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What is the rate of inflation in Canada?

5 min read

Dan Bucherer
#inflation#inflation rate#economy
What is the rate of inflation in Canada?

Rounding it up

  • The rate of inflation in Canada was .72% in 2020

  • The Bank of Canada tries to keep the inflation rate at 2%

  • Gentle inflation is the sign of a thriving economy with full employment and plentiful spending

  • Inflation encourages consumers to buy now since the value of the dollar will inevitably decrease

An ice-cold Coca-Cola cost just $.05 in 1921. A century later the same coke costs, on average, about $2.75. Why the increase? Inflation. You likely have noticed over the course of your lifetime that your hard-earned dollar doesn’t go quite as far as it used to. This is a natural part of how modern economies work. While it may seem unfortunate (after all, who doesn’t want a coke for a nickel?), a small bit of inflation means that an economy is humming along at near full capacity. Everyone who wants to work can find a job and businesses are spreading money throughout the economy by buying products and services.

But how does inflation really work? And what even is the rate of inflation in Canada and why does it matter? Let’s take a look and see how inflation can affect you and your financial health.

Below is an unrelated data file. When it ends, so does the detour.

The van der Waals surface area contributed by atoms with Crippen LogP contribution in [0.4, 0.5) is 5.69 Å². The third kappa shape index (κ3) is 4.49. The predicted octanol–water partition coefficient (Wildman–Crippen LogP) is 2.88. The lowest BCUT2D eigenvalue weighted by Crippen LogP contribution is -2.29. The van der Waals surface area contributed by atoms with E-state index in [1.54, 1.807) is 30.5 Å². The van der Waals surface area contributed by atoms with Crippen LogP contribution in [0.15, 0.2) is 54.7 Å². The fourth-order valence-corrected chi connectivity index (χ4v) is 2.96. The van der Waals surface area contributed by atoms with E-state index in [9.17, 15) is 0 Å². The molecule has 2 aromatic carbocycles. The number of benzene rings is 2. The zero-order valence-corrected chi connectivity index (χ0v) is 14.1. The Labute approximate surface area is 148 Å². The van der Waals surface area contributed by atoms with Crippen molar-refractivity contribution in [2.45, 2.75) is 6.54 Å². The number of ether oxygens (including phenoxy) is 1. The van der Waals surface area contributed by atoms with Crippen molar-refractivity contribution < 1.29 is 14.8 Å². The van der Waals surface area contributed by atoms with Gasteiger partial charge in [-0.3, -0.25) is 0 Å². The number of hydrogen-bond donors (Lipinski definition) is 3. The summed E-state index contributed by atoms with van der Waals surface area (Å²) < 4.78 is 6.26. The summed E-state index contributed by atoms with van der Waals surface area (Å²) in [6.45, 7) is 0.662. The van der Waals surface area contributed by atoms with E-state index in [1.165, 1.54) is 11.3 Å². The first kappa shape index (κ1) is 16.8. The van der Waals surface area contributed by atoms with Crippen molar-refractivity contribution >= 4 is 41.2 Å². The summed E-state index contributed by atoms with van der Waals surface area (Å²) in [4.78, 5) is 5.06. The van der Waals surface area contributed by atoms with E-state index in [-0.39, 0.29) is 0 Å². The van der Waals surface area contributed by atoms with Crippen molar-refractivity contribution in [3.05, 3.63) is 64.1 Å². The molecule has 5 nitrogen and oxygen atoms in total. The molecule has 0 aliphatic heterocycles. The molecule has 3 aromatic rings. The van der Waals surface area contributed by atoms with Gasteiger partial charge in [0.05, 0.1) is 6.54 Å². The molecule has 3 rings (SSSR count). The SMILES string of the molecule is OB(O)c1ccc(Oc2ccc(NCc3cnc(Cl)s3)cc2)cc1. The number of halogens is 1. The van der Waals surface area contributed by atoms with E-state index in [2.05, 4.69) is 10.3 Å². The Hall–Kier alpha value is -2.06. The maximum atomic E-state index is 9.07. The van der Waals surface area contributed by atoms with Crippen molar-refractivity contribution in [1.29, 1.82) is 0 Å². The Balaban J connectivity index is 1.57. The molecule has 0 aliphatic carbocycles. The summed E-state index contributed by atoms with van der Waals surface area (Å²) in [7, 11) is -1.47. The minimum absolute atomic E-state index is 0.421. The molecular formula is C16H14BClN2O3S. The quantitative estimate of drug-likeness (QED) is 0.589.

What exactly is inflation?

In very simple terms, inflation is the measure of the decrease of purchasing power of currency for a given basket of goods over a period of time. It is a fundamental result of supply and demand. It’s the reason that the coke in our example above costs a whole heck of a lot more now than it did a century ago. Inflation is caused by a host of various reasons and it can get complicated. Inflation is generally caused, however, by the increase in the cost of raw materials or production on a large scale.

Let’s say, for example, that the cost of raw timber goes up because there are fewer companies doing the cutting and milling of that timber into usable wood. Wood is used in all sorts of things, such as houses, toys, floors, equipment, and more. Because the supply of wood has dropped, the price per board or piece goes up, causing those buying it to increase their prices as well. Those increases are passed along to consumers. In essence, this is inflation.

Generally, over the course of years, inflation is a good thing. It means that an economy is growing and delivering more goods and services. Sudden inflation, however, called hyperinflation, can be an extremely troubling sign that means the value of the currency is worth less and wages are unable to keep up with the rapid decline.

The most recent example of hyperinflation happened in Venezuela in 2018. The rate of inflation was 65,000%. This means that the price of goods shot up so much, that what once cost $1 suddenly cost $65,000. The money, in essence, wasn’t worth nearly the paper on which it was printed. This happened because the government mandated the price of staples like food and medicine. Unfortunately, the mandated price was too low for domestic companies to stay in business. When they shuttered, the government brought imports of the same products, which increased the price. That, with pent-up demand, meant prices went sky high. Residents began using eggs as currency because they were worth more than the money itself.

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What is the inflation rate in Canada?

To put a simple answer out in front, the rate of inflation in 2020 was, on average, .72%. What this means is that a product that cost $100 in 2019 cost $100.72 in 2020. This is a simplistic example but illustrates the point we outlined above: the purchasing power of the dollar is slightly less.